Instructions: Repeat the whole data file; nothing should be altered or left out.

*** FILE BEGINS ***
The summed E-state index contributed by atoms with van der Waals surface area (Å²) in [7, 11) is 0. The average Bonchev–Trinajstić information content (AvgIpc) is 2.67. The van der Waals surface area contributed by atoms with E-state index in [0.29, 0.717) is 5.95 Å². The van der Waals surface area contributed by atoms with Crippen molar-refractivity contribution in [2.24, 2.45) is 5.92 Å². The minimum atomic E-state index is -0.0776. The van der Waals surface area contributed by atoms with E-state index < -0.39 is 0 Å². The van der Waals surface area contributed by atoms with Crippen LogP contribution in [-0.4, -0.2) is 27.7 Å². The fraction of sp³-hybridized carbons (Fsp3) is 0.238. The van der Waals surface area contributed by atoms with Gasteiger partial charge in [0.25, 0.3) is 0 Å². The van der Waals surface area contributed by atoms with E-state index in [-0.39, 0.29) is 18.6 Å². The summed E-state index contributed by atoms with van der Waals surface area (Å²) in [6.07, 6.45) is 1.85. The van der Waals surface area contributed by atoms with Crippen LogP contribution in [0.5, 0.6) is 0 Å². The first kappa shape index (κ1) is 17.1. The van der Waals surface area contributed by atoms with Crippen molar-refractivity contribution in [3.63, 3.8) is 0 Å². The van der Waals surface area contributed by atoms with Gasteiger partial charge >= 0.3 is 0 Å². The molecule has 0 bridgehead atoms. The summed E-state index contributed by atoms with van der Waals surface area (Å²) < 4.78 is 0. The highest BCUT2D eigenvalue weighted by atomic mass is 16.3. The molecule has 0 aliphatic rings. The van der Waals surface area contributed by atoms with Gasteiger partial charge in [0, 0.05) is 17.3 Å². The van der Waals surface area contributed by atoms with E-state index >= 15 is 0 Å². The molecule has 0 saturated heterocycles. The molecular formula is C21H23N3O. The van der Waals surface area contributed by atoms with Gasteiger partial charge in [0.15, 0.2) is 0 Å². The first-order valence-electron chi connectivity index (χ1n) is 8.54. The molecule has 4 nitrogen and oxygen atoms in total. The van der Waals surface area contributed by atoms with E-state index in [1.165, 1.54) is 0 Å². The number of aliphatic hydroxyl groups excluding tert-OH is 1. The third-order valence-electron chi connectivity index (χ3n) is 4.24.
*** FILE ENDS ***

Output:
The summed E-state index contributed by atoms with van der Waals surface area (Å²) in [7, 11) is 0. The average Bonchev–Trinajstić information content (AvgIpc) is 2.67. The van der Waals surface area contributed by atoms with E-state index in [0.29, 0.717) is 5.95 Å². The van der Waals surface area contributed by atoms with Crippen molar-refractivity contribution in [2.24, 2.45) is 5.92 Å². The minimum atomic E-state index is -0.0776. The van der Waals surface area contributed by atoms with E-state index < -0.39 is 0 Å². The van der Waals surface area contributed by atoms with Crippen LogP contribution in [-0.4, -0.2) is 27.7 Å². The fraction of sp³-hybridized carbons (Fsp3) is 0.238. The van der Waals surface area contributed by atoms with Gasteiger partial charge in [0.25, 0.3) is 0 Å². The van der Waals surface area contributed by atoms with E-state index in [-0.39, 0.29) is 18.6 Å². The summed E-state index contributed by atoms with van der Waals surface area (Å²) in [6.07, 6.45) is 1.85. The van der Waals surface area contributed by atoms with Crippen LogP contribution in [0.5, 0.6) is 0 Å². The first kappa shape index (κ1) is 17.1. The van der Waals surface area contributed by atoms with Crippen molar-refractivity contribution in [3.63, 3.8) is 0 Å². The van der Waals surface area contributed by atoms with Gasteiger partial charge >= 0.3 is 0 Å². The molecule has 0 bridgehead atoms. The summed E-state index contributed by atoms with van der Waals surface area (Å²) < 4.78 is 0. The highest BCUT2D eigenvalue weighted by atomic mass is 16.3. The molecule has 0 aliphatic rings. The van der Waals surface area contributed by atoms with Gasteiger partial charge in [0, 0.05) is 17.3 Å². The van der Waals surface area contributed by atoms with E-state index >= 15 is 0 Å². The molecule has 0 saturated heterocycles. The molecular formula is C21H23N3O. The van der Waals surface area contributed by atoms with Gasteiger partial charge in [0.15, 0.2) is 0 Å². The first-order valence-electron chi connectivity index (χ1n) is 8.54. The molecule has 4 nitrogen and oxygen atoms in total. The van der Waals surface area contributed by atoms with E-state index in [1.165, 1.54) is 0 Å². The number of aliphatic hydroxyl groups excluding tert-OH is 1. The third-order valence-electron chi connectivity index (χ3n) is 4.24.